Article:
While waiting for the gratin to cook, I roasted the last of the radishes with a bit of olive oil and salt in my toaster oven. So yummy.

Banana nut muffins
Ok, these have nothing to do with my CSA veggies, but I did have a couple over-ripe bananas that I didn't want to waste, so I made these based on this recipe, but subbed walnuts for coconut. I cut the sugar slightly, but would reduce it even more the next time. Great texture though, and it's always nice to have a bunch of muffins in the freezer for when guests are in town.

Thursday, October 22, 2009

CSA Love: week one

About 5 years ago, while living in Chicago, I heard about this amazing thing called CSA (Community Supported Agriculture). While I'm sure many of you savvy blog readers have probably heard of this, I was surprised when no one at my work knew what I was talking about. When you join a CSA, you buy a share in a local farm for a set period of time. Each week, you get a selection of the ripe produce from that farm--in whatever quantity or variety there happens to be that week.

I had been wanting to join one for years, but I kept picking up and moving right in the middle of every subscription period. Luckily for me, now that I live in a hot part of the country, farms can grow veggies year-round. I just joined a CSA for a local farm, and today was my first pick-up. I've been excitedly talking about it for two days, and it didn't disappoint! My spoils:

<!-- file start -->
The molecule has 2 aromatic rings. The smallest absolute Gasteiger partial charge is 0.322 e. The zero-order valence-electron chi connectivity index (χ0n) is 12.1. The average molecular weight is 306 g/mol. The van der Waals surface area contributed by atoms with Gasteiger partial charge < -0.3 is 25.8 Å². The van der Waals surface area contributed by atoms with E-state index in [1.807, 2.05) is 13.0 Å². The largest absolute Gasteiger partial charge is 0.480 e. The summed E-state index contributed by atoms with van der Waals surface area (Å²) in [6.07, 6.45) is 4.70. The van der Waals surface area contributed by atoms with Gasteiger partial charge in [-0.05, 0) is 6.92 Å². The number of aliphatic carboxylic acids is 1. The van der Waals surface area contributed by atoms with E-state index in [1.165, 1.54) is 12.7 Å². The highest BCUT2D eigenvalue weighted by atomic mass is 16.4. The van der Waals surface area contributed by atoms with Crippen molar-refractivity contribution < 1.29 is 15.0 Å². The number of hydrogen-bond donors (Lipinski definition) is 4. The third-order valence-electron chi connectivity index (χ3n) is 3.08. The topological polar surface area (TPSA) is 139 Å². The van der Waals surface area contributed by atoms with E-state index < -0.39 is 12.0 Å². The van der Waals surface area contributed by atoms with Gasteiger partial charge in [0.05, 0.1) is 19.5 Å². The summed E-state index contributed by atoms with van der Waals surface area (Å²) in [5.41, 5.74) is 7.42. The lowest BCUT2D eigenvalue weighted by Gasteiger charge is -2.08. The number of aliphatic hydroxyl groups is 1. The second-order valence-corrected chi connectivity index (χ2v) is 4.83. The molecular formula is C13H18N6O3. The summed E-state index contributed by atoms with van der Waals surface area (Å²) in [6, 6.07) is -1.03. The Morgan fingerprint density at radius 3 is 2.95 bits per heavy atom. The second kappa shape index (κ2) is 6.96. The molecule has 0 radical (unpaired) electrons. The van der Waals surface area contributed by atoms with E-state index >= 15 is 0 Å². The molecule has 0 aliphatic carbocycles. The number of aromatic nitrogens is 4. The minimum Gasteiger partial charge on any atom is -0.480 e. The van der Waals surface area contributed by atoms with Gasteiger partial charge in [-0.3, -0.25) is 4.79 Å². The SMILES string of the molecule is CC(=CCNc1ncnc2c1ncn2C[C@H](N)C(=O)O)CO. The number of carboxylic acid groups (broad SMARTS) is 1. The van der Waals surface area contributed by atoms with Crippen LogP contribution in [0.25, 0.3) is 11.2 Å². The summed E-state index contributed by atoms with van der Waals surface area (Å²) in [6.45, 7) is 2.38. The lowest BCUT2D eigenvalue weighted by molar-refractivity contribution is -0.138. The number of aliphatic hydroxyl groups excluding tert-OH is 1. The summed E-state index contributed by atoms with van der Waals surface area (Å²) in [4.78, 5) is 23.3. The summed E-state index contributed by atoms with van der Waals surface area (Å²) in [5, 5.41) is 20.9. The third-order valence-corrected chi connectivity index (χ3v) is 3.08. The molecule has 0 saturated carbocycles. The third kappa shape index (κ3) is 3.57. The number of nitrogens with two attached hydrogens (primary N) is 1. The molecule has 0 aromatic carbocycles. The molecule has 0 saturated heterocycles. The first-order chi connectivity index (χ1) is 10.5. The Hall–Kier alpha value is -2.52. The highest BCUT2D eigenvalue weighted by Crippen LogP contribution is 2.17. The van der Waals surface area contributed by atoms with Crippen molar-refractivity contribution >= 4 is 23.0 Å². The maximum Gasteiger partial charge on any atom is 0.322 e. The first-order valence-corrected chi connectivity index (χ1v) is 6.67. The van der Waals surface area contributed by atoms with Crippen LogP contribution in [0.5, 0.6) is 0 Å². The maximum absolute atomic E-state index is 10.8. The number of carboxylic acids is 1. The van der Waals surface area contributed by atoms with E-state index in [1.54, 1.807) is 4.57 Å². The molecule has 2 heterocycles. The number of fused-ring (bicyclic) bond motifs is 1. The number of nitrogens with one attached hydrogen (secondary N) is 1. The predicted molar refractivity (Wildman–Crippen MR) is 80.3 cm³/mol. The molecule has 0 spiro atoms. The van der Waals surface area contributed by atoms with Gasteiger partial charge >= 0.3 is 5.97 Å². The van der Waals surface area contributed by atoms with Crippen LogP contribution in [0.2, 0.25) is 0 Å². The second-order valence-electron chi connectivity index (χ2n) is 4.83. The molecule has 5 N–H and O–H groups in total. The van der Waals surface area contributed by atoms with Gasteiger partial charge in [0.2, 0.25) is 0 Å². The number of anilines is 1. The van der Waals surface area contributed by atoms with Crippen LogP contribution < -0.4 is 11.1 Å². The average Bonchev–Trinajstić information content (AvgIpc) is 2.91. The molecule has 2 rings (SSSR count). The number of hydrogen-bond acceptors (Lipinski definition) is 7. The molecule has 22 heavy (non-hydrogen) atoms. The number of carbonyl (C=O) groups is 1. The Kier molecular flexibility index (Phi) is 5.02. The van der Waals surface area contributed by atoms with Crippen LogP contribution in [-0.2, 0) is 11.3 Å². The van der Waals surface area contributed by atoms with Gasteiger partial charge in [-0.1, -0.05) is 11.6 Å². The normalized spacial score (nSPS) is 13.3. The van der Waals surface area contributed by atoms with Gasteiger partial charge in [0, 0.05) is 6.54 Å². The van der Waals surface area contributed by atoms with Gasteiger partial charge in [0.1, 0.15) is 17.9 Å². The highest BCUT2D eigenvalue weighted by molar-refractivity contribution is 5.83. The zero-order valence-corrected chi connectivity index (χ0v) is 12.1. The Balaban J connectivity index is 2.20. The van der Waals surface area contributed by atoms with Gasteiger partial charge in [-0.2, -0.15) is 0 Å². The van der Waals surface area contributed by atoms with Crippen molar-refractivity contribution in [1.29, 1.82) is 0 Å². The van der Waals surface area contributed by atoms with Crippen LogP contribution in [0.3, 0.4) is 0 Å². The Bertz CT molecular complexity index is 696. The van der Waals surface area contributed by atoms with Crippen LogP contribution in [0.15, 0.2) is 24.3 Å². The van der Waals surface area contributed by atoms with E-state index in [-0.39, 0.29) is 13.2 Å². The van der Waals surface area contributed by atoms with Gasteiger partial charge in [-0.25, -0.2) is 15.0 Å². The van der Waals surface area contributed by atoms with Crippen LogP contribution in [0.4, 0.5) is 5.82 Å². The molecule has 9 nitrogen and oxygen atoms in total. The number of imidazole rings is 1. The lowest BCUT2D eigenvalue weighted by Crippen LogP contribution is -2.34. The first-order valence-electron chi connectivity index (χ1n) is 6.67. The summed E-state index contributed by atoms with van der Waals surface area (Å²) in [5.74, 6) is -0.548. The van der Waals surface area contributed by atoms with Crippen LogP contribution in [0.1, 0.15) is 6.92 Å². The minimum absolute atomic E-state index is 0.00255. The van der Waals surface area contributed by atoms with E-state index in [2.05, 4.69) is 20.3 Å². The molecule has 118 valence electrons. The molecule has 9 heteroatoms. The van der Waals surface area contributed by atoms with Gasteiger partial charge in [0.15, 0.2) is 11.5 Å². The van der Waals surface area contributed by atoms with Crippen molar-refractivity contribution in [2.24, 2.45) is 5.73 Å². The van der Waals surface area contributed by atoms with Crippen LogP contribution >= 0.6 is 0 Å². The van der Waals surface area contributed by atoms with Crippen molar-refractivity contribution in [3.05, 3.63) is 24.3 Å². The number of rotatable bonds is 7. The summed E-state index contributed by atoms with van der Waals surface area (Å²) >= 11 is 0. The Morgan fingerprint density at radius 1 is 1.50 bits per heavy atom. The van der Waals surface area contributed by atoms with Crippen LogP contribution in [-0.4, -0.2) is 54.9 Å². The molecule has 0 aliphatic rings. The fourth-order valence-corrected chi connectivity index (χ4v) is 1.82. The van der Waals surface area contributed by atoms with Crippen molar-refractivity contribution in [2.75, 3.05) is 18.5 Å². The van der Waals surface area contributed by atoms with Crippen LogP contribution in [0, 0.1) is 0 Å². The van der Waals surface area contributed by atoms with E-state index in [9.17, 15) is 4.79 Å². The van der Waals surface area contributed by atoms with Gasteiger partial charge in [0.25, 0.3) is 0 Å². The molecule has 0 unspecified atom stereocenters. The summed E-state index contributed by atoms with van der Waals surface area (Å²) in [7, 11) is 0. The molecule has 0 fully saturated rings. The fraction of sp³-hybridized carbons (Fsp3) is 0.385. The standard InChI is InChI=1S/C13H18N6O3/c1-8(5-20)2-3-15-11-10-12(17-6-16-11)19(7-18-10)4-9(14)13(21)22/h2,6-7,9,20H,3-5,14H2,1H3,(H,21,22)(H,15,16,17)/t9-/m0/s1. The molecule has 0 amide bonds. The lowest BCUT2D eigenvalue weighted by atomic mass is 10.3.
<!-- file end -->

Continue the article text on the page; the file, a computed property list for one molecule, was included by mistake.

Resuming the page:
A huge, sweet watermelon
roasted chilis (yum!)
swiss chard
i'itois onions (similar to scallions)
braising mix (does anyone know what I am supposed to do with this bag of leafy greens?)
butternut squash

I'm so excited--I think it will be a real cooking adventure for me, and I'll try to share any interesting recipes that I come across. I've never cooked with swiss chard (send recipe ideas!), and have only a little experience with butternut squash, so I think this could open up all kinds of new possibilities.